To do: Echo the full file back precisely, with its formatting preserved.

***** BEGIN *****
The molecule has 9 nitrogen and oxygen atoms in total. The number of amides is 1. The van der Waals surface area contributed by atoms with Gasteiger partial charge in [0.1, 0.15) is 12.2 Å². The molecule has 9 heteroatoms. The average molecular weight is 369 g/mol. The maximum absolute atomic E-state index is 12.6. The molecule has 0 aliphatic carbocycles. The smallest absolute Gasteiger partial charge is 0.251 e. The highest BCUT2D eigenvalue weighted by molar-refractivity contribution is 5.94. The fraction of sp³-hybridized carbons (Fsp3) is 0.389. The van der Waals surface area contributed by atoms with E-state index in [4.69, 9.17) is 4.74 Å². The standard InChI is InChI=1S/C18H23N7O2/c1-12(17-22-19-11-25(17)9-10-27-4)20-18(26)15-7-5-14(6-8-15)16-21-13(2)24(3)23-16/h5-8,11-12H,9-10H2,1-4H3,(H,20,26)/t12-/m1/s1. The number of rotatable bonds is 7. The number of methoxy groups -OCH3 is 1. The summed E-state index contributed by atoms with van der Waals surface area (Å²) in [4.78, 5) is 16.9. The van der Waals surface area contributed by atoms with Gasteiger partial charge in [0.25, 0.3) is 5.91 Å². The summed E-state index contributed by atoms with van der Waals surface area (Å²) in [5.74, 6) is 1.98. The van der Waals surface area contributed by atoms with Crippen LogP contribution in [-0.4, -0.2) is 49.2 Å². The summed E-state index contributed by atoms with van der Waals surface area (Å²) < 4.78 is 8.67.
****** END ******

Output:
The molecule has 9 nitrogen and oxygen atoms in total. The number of amides is 1. The van der Waals surface area contributed by atoms with Gasteiger partial charge in [0.1, 0.15) is 12.2 Å². The molecule has 9 heteroatoms. The average molecular weight is 369 g/mol. The maximum absolute atomic E-state index is 12.6. The molecule has 0 aliphatic carbocycles. The smallest absolute Gasteiger partial charge is 0.251 e. The highest BCUT2D eigenvalue weighted by molar-refractivity contribution is 5.94. The fraction of sp³-hybridized carbons (Fsp3) is 0.389. The van der Waals surface area contributed by atoms with E-state index in [4.69, 9.17) is 4.74 Å². The standard InChI is InChI=1S/C18H23N7O2/c1-12(17-22-19-11-25(17)9-10-27-4)20-18(26)15-7-5-14(6-8-15)16-21-13(2)24(3)23-16/h5-8,11-12H,9-10H2,1-4H3,(H,20,26)/t12-/m1/s1. The number of rotatable bonds is 7. The number of methoxy groups -OCH3 is 1. The summed E-state index contributed by atoms with van der Waals surface area (Å²) in [4.78, 5) is 16.9. The van der Waals surface area contributed by atoms with Gasteiger partial charge in [0.25, 0.3) is 5.91 Å². The summed E-state index contributed by atoms with van der Waals surface area (Å²) in [5.74, 6) is 1.98. The van der Waals surface area contributed by atoms with Crippen LogP contribution in [-0.4, -0.2) is 49.2 Å². The summed E-state index contributed by atoms with van der Waals surface area (Å²) < 4.78 is 8.67.